The Three Covenants

The three covenants between Jonathan and David give us biblical and sociological patterns on how to establish love and trust in ways that allow God’s spirit to redemptively encounter the soul of vulnerable youth.

So the three covenants are a covenant of things, a covenant of people, and then a covenant of places.

Essentially, these address the same three spiritual powers that Jesus faced in his temptation by the devil in the desert: the temptations of the bread and temple, and the crown. Some common terms we use for these three big concepts are money, sex, and power. These three things are reflected in the world systems of economics, socio-religion, and politics that all function redemptively when submitted to Christ’s worship.

So every leader, parent, or social justice worker can learn from these three covenants, exemplified in Jonathan and David’s story. 

Do you wanna raise children at risk into roles of influential peacemakers and ones with radiant witness? If so, then your finances and your physical goods, your relationships and inner feelings, your gifts and callings, and even your spiritual inheritance are all necessary costs in elevating these at-risk kids up.

The first covenant between Jonathan and David is the Covenant of Things. It was most likely made in the Valley of Elah, following the defeat of Goliath and the Philistine army. Jonathan observed Saul debriefing David, who all the while was clutching this giant’s bloody dirty head.

And there was an instant of romance of soul with Jonathan towards David. And I don’t find reading any kind of sexual innuendo into this useful as some people like imagining. This is especially because it takes away from the focus being primarily on this idea of faithful covenanting love that serves God’s purposes.

Jonathan and David’s relationship and the three covenants that were made were essential steps towards David’s ultimate call to be a king and a kingdom and covenant under God.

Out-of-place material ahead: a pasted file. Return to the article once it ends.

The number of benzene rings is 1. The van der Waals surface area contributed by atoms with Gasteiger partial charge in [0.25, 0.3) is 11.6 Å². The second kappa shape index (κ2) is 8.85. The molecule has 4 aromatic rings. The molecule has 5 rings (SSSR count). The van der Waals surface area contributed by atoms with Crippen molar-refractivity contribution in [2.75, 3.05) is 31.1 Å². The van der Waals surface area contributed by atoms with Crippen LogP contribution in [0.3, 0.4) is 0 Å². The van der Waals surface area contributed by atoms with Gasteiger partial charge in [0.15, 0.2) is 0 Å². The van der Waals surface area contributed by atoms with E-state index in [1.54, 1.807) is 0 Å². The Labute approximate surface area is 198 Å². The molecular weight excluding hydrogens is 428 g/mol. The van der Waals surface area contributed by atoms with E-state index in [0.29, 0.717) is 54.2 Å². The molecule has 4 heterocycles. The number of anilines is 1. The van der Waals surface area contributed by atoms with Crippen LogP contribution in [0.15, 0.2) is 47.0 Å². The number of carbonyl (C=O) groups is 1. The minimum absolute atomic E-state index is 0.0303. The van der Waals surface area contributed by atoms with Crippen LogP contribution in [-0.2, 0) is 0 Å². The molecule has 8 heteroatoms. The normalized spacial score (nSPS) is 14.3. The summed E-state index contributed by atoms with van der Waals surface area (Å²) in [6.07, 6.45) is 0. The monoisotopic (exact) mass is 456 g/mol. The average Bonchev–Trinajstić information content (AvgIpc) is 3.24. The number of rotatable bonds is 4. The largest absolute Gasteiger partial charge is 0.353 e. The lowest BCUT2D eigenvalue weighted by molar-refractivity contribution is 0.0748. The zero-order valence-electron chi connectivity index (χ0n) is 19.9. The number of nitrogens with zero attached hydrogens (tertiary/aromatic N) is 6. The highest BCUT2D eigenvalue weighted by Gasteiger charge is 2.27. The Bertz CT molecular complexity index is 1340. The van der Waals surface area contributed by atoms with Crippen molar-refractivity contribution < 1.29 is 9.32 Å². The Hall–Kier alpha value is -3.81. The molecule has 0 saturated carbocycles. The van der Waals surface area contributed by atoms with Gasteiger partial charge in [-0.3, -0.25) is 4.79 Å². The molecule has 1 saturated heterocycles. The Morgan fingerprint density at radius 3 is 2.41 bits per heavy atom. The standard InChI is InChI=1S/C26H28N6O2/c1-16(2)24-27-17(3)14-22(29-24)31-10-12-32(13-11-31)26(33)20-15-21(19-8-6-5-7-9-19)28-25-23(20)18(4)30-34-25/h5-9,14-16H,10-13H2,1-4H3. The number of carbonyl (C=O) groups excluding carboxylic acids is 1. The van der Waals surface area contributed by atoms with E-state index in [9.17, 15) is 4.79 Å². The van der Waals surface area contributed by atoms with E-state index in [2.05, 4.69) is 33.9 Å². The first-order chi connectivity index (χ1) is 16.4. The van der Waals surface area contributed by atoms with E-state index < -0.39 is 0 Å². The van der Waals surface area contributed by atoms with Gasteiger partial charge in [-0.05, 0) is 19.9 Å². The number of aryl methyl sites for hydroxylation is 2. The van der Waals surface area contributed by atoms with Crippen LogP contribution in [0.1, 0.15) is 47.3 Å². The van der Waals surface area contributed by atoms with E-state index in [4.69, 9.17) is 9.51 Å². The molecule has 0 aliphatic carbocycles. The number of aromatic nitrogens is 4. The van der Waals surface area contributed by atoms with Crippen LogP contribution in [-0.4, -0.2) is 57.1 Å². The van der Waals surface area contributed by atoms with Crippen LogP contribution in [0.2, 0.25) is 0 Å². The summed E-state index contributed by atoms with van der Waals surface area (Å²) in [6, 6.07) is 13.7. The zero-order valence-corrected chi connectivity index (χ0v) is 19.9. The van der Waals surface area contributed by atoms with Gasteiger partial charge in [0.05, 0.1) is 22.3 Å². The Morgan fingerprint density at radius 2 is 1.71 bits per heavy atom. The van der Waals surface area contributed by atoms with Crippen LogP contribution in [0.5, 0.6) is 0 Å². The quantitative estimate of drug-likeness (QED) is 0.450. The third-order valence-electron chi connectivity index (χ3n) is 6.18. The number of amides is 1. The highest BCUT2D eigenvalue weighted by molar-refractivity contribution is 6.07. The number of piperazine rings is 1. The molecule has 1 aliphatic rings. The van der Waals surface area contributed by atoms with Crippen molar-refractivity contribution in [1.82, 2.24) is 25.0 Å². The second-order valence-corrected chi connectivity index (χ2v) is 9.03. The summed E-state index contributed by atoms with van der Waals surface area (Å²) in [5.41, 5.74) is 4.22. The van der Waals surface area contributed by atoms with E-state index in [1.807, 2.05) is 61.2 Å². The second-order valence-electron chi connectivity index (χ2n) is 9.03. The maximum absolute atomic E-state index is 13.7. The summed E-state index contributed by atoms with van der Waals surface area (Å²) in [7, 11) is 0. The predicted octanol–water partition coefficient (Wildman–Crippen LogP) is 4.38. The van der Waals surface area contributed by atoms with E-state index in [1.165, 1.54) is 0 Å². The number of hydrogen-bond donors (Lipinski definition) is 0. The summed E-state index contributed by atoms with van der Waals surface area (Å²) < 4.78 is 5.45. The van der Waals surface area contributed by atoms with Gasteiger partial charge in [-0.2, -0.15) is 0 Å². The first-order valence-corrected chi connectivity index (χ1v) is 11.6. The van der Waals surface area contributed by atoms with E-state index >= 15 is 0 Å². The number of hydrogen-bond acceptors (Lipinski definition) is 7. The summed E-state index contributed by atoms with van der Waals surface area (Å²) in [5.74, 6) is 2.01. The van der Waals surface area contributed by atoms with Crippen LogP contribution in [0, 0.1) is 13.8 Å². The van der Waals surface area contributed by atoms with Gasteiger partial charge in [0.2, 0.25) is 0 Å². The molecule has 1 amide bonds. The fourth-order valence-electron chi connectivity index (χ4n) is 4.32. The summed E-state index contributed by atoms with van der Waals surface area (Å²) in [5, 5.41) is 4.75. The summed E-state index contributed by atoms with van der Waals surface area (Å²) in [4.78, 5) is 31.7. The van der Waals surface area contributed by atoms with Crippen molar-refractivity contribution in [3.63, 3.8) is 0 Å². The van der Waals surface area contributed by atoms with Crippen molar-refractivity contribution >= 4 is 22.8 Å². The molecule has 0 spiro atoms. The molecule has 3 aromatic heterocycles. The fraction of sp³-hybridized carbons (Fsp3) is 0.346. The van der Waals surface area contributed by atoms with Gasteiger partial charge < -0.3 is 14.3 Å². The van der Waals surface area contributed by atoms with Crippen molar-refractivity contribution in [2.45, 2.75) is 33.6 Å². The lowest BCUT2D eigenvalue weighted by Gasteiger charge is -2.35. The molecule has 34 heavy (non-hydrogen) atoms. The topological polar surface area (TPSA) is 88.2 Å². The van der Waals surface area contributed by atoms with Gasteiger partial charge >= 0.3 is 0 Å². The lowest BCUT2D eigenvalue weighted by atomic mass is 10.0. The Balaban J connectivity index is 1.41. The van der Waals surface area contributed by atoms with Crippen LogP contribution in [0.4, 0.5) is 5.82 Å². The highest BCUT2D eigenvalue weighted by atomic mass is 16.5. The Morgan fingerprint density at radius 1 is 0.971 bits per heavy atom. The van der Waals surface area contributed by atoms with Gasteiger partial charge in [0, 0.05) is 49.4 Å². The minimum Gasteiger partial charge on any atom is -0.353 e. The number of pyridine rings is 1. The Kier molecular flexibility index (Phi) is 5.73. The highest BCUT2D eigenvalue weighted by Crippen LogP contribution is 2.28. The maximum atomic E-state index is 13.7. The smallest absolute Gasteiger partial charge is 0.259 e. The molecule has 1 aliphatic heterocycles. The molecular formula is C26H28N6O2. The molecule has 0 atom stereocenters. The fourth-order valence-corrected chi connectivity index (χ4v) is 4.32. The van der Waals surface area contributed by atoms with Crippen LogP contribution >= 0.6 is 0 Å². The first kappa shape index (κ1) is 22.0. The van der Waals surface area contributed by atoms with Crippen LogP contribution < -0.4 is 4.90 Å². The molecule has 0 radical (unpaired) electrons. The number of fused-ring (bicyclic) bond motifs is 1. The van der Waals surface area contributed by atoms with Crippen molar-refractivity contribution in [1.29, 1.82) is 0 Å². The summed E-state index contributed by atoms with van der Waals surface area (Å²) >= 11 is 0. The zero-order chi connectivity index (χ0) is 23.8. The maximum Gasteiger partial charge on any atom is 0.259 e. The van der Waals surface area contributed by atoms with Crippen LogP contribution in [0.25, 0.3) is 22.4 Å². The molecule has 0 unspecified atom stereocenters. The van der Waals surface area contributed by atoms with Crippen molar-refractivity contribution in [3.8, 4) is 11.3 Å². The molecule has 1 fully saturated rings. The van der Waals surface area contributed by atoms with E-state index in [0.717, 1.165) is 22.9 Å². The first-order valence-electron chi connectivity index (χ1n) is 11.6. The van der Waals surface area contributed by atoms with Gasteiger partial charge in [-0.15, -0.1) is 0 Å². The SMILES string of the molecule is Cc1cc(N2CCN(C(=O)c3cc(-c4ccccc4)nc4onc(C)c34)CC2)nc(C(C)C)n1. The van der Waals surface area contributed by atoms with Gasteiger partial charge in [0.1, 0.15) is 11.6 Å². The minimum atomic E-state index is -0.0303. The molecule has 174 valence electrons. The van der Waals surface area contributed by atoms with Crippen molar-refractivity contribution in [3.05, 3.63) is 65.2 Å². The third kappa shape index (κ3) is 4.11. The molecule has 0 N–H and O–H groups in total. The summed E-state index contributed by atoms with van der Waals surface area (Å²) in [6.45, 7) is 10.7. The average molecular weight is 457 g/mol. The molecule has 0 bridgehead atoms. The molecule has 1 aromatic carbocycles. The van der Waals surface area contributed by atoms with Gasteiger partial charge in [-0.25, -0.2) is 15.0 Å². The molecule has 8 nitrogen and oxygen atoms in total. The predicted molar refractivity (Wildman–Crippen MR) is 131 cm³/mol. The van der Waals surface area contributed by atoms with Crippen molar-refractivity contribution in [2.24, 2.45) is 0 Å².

So Jonathan, who’s a war hero in his own right, gave David his very best: his armor, his sword, his bow, his belt. He completely sheds his livelihood as a warrior at David’s feet.

David earlier has refused Saul’s armor, but now he appears to accept Jonathan’s. Jonathan’s love fulfills the second commandment, “Love your neighbor as yourself.” He teaches us that giving our things in a way that counts requires our hearts, not just our hands.

And if we want to be true rescuers and shapers of the compromised environments we find ourselves working in this generation, finds itself in a place where there’s a price for love.

In real love, my self-agenda, my dreams of empire-building need to all slide away. I need to love others with my physical goods, even the provisions set aside for my own call. If the first spiritual power serves a lust for things or for money, then things need to be purposed in serving others in a way that they don’t enslave my own soul to their service.

Our money and things should be used in service of what we love and value. The emphasis throughout the story of Jonathan and David is on Jonathan’s love. Who are you pursuing with your love today?

Are you willing to be the pursuer versus the pursuit? It’s more blessed to give than to receive. We know those words, right? Radical giving opens itself up to the power of breakthrough.

Now, our second covenant between Jonathan and David went beyond the realm of things and into the realm of people, of deep emotions, of key relationships.

When Samuel told King Saul he was rejected by God as king and someone better than him had been chosen, Saul began operating under the influence of the spiritual power of politicking. To heal the damage, Saul should have figured out who the next person chosen by God was and helped him transition to the throne.

That was the path Jonathan tried to follow, but Saul rejected it. Now there are four stages of growth when the political spirit makes a nest in us.

The first stage is infatuation, which is a form of false love, like when David played the harp for Saul. Saul loved David during these times.

The next one we have is distrust, David getting better songs in the streets. Saul couldn’t rejoice in someone else’s elevation. And then we move from that to fearful jealousy. Saul concocted multiple plots to take David out.

And the season is like sunny one day and storming the next. And then we move on to anger becomes rage. For anyone not perceived to be loyal to the throne, Saul defames Jonathan’s own mother and tries to kill Jonathan at the dinner table for being loyal to David. It’s this very painful family situation that leads to our Second Covenant.

When Saul is hunting David at Nyoth, where he was staying with the old prophet Samuel, David flees and tracks down Jonathan and he says, “What’s wrong? What have I done? Your dad is trying to kill me.”Jonathan had already worked this conflict out once with his father, calming him down when he struggled with fear of David.